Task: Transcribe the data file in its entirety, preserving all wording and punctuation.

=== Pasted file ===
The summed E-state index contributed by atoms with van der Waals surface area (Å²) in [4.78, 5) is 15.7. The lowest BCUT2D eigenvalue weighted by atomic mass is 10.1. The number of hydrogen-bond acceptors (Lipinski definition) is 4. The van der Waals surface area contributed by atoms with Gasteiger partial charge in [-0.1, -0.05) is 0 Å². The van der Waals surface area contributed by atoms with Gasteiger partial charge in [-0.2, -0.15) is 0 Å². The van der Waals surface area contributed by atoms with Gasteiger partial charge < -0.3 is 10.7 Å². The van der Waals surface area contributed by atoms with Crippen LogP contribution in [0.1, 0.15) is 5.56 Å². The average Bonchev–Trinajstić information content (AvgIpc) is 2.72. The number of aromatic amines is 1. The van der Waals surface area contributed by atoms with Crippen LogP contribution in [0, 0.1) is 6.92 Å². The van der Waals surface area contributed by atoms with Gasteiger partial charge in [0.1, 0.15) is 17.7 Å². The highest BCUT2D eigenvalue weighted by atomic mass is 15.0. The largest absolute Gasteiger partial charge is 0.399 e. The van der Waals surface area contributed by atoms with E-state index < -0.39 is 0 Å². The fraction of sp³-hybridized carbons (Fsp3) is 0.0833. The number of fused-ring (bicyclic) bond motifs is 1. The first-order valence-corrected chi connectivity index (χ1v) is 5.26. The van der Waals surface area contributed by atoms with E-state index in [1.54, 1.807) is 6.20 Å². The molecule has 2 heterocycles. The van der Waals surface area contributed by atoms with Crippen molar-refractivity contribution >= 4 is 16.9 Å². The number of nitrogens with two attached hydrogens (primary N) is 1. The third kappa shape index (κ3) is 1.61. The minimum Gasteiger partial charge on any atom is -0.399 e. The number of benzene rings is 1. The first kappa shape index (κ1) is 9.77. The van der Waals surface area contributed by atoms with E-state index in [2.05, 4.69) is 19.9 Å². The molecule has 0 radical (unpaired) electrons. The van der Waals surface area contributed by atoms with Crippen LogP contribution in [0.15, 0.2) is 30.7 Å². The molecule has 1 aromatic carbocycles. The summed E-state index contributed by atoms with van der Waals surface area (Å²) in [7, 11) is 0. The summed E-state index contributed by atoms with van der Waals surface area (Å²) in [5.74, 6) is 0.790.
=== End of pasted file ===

The summed E-state index contributed by atoms with van der Waals surface area (Å²) in [4.78, 5) is 15.7. The lowest BCUT2D eigenvalue weighted by atomic mass is 10.1. The number of hydrogen-bond acceptors (Lipinski definition) is 4. The van der Waals surface area contributed by atoms with Gasteiger partial charge in [-0.1, -0.05) is 0 Å². The van der Waals surface area contributed by atoms with Gasteiger partial charge in [-0.2, -0.15) is 0 Å². The van der Waals surface area contributed by atoms with Gasteiger partial charge < -0.3 is 10.7 Å². The van der Waals surface area contributed by atoms with Crippen LogP contribution in [0.1, 0.15) is 5.56 Å². The average Bonchev–Trinajstić information content (AvgIpc) is 2.72. The number of aromatic amines is 1. The van der Waals surface area contributed by atoms with Crippen LogP contribution in [0, 0.1) is 6.92 Å². The van der Waals surface area contributed by atoms with Gasteiger partial charge in [0.1, 0.15) is 17.7 Å². The highest BCUT2D eigenvalue weighted by atomic mass is 15.0. The largest absolute Gasteiger partial charge is 0.399 e. The van der Waals surface area contributed by atoms with E-state index < -0.39 is 0 Å². The fraction of sp³-hybridized carbons (Fsp3) is 0.0833. The number of fused-ring (bicyclic) bond motifs is 1. The first-order valence-corrected chi connectivity index (χ1v) is 5.26. The van der Waals surface area contributed by atoms with E-state index in [1.54, 1.807) is 6.20 Å². The molecule has 2 heterocycles. The van der Waals surface area contributed by atoms with Crippen molar-refractivity contribution >= 4 is 16.9 Å². The number of nitrogens with two attached hydrogens (primary N) is 1. The third kappa shape index (κ3) is 1.61. The minimum Gasteiger partial charge on any atom is -0.399 e. The number of benzene rings is 1. The first kappa shape index (κ1) is 9.77. The van der Waals surface area contributed by atoms with E-state index in [2.05, 4.69) is 19.9 Å². The molecule has 0 radical (unpaired) electrons. The van der Waals surface area contributed by atoms with Crippen LogP contribution in [0.15, 0.2) is 30.7 Å². The molecule has 1 aromatic carbocycles. The summed E-state index contributed by atoms with van der Waals surface area (Å²) in [7, 11) is 0. The summed E-state index contributed by atoms with van der Waals surface area (Å²) in [5.74, 6) is 0.790.